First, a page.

The Sound of Noisiness

PINC

BY SRQ DAILY FRESHLY SQUEEZED CONTENT EVERY MORNING THURSDAY DEC 8, 2016

The world of post-production provides the pitter patter of steps and the creak in doors. Foley artist Marko Costanzo has provided the sound in such films at Silence of the Lambs, Men In Black and The Age of Innocence and says his work has led to his practice of magic and love of video games. He will be a guest speaker at this year’s PINC conference in Sarasota today. 

Is it important to make sounds as realistic as possible or is it better to exaggerate them on film? Costanzo: Foley artists must create sounds that suit the actions taking place in any given film. I like to make sounds that are as realistic as possible (sonically a little bigger and louder). I strive to make the foley match exactly the quality of sound you would expect to hear on screen. We listen to the background sounds, the dialogue and the music, then create foley effects that blend in with those elements. Of course on the occasions when an action in a film needs to be highlighted with sound, we will exaggerate those individual moments or reoccurring actions to the hilt. We provide the sound effects for editors to use how they feel fit. Sometimes sounds need to be exaggerated to emphasize a big moment (like the sound of a body hitting the floor). Dropping a large wooden crate onto a carpeted hollow wooden floor will give you a huge low-end (bass) sound. Played simultaneously with the body hitting the ground will make you feel the impact and the pain.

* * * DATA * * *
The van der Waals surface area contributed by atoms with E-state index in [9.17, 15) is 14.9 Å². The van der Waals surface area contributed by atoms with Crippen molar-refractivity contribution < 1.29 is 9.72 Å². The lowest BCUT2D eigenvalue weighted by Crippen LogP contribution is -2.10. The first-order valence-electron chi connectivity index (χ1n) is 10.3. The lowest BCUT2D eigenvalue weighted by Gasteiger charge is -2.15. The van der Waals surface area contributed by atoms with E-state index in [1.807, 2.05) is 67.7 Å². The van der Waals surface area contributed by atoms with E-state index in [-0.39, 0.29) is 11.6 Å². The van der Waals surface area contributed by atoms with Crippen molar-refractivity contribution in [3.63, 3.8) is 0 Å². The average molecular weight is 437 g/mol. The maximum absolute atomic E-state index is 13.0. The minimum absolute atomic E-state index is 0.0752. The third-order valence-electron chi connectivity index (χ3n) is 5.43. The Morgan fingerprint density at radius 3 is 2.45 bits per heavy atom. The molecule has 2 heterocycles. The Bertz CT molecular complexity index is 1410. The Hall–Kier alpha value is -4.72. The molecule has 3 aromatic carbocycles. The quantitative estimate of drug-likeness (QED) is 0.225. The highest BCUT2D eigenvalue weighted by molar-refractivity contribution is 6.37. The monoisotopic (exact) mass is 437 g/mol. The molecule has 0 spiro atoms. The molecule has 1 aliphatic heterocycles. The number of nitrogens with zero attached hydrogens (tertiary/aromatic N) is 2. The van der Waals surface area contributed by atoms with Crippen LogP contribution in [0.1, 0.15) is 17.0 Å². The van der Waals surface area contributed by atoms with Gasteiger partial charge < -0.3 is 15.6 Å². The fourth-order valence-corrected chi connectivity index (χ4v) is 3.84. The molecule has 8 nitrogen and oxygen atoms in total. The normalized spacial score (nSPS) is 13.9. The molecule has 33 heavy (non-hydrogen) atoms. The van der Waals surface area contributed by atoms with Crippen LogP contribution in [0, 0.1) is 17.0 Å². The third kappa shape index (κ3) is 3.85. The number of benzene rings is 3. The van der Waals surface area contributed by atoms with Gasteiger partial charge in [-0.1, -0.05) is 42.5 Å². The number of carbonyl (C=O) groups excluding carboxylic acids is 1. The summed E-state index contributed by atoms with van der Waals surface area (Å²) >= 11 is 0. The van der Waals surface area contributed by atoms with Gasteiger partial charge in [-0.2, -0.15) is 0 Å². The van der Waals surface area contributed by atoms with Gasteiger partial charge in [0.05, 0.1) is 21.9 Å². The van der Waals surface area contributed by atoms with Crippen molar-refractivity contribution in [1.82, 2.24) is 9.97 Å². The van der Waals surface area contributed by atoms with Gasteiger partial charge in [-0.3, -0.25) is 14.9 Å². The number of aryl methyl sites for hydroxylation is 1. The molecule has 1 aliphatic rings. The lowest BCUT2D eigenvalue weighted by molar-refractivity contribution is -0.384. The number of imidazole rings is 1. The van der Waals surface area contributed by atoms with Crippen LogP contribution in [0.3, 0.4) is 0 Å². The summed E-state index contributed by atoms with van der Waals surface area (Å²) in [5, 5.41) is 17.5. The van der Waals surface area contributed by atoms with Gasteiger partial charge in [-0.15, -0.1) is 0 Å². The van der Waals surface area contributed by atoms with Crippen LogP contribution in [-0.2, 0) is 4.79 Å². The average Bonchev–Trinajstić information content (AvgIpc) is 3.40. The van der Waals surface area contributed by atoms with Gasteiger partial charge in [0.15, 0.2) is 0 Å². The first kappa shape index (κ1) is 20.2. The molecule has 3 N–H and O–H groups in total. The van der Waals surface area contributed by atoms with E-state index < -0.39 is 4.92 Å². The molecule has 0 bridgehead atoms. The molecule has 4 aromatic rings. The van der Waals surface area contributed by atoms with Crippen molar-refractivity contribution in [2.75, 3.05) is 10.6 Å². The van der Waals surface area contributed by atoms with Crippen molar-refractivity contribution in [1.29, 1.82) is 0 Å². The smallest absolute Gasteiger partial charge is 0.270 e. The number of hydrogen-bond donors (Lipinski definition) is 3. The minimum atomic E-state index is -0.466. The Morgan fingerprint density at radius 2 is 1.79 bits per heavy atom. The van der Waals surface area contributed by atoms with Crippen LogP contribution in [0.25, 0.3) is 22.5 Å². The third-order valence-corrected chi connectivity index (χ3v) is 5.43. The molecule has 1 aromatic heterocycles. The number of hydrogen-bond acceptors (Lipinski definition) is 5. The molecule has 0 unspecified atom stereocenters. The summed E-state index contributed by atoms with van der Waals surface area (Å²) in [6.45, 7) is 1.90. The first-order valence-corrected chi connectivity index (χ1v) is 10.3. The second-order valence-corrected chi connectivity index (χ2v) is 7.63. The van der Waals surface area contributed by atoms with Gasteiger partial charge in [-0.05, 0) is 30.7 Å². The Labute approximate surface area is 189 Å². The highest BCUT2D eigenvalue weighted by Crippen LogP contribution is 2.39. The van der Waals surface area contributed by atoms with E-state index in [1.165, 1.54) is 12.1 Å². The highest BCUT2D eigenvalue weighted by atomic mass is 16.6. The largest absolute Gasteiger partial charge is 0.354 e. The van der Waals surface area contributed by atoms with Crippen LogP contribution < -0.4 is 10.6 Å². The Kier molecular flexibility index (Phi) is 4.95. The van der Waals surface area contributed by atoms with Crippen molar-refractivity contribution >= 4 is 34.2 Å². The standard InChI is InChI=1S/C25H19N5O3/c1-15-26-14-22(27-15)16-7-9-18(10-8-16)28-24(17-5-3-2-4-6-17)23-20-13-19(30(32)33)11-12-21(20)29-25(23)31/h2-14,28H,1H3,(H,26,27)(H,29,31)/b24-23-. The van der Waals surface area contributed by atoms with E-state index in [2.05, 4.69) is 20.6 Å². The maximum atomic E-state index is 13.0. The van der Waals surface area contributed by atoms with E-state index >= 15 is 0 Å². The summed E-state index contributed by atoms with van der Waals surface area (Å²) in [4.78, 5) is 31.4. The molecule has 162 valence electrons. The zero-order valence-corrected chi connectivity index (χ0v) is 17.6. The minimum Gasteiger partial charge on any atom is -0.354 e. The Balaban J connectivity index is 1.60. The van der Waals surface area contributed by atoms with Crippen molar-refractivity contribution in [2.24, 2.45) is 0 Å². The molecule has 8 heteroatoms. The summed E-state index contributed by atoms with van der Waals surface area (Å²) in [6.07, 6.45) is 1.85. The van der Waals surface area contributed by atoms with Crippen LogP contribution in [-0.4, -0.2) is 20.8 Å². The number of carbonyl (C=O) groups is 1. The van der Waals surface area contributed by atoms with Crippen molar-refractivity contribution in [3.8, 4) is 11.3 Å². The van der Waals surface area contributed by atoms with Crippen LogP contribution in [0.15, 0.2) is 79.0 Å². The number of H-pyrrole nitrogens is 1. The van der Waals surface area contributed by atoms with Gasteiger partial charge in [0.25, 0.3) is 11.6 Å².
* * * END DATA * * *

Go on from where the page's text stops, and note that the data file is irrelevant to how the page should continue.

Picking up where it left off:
Why do we impart such important emotion to the sounds associated even with mundane activities? When typing that question did you hear the key strokes from the keyboard? Did someone walk by your office door, peek in, say hi or knock on the glass? How about that fluorescent bulb humming overhead? The refrigerator being stocked? Foley artists create reality through sound. All the sounds you hear in any given location help to create the environment of that location. Most films are shot on a sound set. The sounds of people doing everyday things are what sell the film environment. These sounds are missing and are created to give realism to an otherwise soundless background. Imagine someone walking down the street. A businessman on his way somewhere. I will create foley footstep tracks by walking briskly or sluggishly or even inebriatedly. Whenever an actor is on screen, I mimic the emotions they exude. The emotion I see in the actor is the emotion I carry into my performance of that actor's footsteps. We do this because footsteps will sound more realistic if the same amount of energy is put into making them. The same energy, the same cadence, the same degree of emotion. So with this concept in mind, a foley artist performs this with every character on screen. Footsteps, body movements and actions.

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